HL Deb 11 June 1846 vol 87 cc231-79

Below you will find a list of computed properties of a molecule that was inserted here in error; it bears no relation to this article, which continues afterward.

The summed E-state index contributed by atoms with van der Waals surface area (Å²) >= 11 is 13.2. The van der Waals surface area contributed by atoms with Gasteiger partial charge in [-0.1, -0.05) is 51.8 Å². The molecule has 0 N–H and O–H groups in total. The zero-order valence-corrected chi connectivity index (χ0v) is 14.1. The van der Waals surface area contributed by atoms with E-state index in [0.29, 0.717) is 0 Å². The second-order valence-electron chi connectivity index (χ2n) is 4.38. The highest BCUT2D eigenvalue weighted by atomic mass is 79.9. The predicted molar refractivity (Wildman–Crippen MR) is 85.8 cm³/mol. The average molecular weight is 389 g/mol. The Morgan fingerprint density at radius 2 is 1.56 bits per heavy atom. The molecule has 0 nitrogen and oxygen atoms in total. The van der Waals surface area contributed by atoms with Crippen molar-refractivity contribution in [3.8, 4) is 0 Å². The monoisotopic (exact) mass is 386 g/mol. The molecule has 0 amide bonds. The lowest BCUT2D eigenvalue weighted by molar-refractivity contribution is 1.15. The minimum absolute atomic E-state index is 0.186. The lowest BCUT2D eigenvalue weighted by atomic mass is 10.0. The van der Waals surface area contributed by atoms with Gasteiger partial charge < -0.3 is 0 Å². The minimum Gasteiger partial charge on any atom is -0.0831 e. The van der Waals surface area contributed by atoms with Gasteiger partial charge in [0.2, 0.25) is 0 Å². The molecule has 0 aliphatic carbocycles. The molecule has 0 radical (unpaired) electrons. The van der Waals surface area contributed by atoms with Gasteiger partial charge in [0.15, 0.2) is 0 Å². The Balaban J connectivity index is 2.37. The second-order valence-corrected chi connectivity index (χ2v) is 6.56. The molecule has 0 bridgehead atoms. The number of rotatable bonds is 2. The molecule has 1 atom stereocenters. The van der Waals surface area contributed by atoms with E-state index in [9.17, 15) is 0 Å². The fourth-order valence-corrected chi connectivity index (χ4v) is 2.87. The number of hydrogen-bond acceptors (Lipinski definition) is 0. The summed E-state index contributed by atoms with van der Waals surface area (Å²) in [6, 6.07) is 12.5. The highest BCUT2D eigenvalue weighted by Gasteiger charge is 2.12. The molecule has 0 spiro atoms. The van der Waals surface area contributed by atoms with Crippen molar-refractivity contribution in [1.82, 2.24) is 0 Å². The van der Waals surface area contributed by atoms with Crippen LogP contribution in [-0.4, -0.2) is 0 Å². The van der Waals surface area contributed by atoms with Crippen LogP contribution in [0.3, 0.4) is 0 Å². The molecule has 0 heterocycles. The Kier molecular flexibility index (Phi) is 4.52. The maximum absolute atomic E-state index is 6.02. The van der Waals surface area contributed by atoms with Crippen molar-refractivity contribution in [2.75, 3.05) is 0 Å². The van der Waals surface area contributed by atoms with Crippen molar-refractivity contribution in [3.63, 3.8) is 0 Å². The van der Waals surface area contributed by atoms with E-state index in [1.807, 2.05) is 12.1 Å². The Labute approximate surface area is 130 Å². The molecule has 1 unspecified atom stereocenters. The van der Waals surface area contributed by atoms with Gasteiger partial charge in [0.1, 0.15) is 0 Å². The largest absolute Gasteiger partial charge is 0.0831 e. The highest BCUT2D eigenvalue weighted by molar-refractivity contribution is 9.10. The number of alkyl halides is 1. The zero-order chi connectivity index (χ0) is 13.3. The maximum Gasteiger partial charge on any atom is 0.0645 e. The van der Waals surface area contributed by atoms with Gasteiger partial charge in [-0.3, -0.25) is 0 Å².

moved, that the House do now resolve itself into Committee.